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Title: Thermal stress in the Antarctic clam Laternula and the temperate mussel Mytilus
Author: Garcia, Manuela Trueban
Awarding Body: Swansea University
Current Institution: Swansea University
Date of Award: 2009
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There is ample evidence that a period of global warming is already affecting ecosystems worldwide. In order to predict the effects of a warming climate on organism physiology and biogeography, a description of the mechanisms involved in species responses to elevated temperatures is needed. Comparative studies examining species inhabiting different environments provide important information on the relative susceptibility of ecosystems to climate change. Antarctic marine ectotherms have evolved in a stable cold environment. They live within a narrow thermal window and experience stress with small elevations in temperature. In contrast, temperate intertidal species experience considerable temperature changes on a daily basis. The Antarctic clam Lateniula elliptica and temperate mussel Mytilus edulis were selected as representative species for their respective environments. This thesis presents i) a description of the construction of a cDNA microarray for L. elliptica, ii) analysis of gene expression in L. elliptica upon acute exposure to 3°C, iii) a comparative study between the two species at the protein level via two dimensional electrophoresis, and iv) analysis of corticosteroid synthesis in Mytiliis. Significant changes in the expression of 294 clones, representing 160 transcripts were observed. Of these, 33 were identified by sequence similarity searches and classified to a variety of cellular functions including protein turnover, folding and chaperoning, intracellular signalling and trafficking and cytoskeletal activity. In addition, the expression of 264 and 375 proteins in L. elliptica and M. edulis respectively was studied, 14 and 26 of which presented changes in expression between treatments. Only changes in proteins involved in energy metabolism were detected in both species. A higher level of biological variation in response to stress was observed in M. echilis at the protein level. The relevance of the observed results in determining the relative susceptibility of these species to climate change is discussed.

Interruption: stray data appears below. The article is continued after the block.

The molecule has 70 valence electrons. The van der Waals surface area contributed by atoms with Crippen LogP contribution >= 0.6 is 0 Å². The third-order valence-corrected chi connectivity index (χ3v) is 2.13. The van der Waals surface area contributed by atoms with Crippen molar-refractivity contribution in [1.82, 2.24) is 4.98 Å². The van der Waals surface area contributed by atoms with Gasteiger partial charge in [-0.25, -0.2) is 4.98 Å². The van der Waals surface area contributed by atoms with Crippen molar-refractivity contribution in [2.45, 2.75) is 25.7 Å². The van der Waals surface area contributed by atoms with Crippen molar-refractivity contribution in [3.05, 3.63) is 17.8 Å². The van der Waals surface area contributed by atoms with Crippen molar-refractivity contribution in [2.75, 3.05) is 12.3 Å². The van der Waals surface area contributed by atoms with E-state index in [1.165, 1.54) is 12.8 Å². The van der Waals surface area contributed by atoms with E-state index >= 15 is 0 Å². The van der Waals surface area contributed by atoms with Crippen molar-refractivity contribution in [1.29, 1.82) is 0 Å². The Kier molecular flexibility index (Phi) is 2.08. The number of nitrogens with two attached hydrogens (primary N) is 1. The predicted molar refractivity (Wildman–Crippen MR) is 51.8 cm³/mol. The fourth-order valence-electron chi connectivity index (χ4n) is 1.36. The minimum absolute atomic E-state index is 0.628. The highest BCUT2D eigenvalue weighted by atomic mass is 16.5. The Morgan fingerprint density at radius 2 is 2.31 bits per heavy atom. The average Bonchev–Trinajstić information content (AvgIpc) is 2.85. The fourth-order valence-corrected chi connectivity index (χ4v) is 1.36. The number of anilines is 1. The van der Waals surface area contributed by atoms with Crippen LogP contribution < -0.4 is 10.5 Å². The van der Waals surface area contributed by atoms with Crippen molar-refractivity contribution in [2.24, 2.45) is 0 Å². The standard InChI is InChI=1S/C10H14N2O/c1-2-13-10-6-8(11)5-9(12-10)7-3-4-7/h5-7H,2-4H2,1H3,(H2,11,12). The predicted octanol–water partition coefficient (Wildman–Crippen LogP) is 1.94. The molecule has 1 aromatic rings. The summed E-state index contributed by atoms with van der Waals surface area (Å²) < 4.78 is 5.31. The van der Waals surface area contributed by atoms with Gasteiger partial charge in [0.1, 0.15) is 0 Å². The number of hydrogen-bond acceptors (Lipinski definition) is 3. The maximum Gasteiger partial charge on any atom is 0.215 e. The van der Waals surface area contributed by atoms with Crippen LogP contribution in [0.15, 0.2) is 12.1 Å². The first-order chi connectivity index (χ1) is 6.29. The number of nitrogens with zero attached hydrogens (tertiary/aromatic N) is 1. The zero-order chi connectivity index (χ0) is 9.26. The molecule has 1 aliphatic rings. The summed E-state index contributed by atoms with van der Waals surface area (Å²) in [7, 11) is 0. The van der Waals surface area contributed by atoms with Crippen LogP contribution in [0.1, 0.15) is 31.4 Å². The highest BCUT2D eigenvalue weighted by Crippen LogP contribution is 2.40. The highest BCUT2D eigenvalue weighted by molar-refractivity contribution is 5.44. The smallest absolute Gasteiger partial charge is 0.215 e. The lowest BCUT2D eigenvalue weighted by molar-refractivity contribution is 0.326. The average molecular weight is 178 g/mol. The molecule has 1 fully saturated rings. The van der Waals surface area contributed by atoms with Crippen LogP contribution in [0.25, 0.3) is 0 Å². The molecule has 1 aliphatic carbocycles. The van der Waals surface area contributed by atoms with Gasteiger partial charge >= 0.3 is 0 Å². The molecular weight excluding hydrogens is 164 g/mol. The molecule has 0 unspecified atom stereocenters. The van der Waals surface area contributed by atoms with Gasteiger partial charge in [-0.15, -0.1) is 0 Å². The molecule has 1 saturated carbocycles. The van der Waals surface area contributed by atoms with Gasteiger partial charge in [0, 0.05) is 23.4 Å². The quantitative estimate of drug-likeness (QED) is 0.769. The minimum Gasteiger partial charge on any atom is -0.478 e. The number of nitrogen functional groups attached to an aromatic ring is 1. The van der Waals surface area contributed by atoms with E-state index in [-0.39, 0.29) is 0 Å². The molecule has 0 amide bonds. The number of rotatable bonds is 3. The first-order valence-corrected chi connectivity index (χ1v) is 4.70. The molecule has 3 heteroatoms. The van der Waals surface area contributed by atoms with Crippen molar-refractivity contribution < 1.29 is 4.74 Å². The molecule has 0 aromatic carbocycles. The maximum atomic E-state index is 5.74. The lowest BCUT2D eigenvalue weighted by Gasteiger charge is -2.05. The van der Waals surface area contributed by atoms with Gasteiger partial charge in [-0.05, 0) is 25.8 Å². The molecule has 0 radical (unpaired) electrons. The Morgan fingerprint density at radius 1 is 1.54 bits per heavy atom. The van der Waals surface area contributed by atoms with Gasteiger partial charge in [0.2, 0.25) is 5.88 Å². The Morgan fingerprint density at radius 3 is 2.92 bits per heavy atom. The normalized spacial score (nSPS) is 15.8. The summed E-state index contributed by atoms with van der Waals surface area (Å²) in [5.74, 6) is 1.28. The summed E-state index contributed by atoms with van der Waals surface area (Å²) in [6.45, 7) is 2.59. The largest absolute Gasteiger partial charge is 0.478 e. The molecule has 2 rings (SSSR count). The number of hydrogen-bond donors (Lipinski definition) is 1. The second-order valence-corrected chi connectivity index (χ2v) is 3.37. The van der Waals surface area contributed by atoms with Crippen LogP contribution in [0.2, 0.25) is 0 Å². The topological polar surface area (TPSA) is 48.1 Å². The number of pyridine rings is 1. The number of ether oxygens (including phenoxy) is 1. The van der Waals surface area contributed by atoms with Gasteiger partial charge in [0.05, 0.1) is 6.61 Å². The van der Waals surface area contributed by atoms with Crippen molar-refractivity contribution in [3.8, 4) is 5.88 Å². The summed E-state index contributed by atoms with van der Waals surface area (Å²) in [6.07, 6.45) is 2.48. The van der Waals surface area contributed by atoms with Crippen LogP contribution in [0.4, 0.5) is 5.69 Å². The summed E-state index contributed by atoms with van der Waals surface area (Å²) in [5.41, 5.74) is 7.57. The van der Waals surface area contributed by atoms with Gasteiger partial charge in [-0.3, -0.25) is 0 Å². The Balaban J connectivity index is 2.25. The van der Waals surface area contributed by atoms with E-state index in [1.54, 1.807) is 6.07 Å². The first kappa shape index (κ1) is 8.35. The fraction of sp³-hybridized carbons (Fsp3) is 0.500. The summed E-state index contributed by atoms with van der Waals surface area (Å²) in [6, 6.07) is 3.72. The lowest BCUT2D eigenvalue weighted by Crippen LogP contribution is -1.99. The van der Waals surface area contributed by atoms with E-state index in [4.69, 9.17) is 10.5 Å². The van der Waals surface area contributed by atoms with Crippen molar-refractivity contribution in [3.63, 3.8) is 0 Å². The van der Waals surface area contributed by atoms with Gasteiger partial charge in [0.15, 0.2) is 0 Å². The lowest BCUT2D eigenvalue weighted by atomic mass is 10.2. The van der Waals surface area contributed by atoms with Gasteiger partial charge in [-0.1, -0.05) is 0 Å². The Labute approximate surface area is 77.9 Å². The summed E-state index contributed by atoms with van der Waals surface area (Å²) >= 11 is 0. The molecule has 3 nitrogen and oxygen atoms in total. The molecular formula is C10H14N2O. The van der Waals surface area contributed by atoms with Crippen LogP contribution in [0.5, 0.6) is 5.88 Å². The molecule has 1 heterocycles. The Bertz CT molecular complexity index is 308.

Supervisor: Not available Sponsor: Not available
Qualification Name: Thesis (Ph.D.) Qualification Level: Doctoral
EThOS ID:  DOI: Not available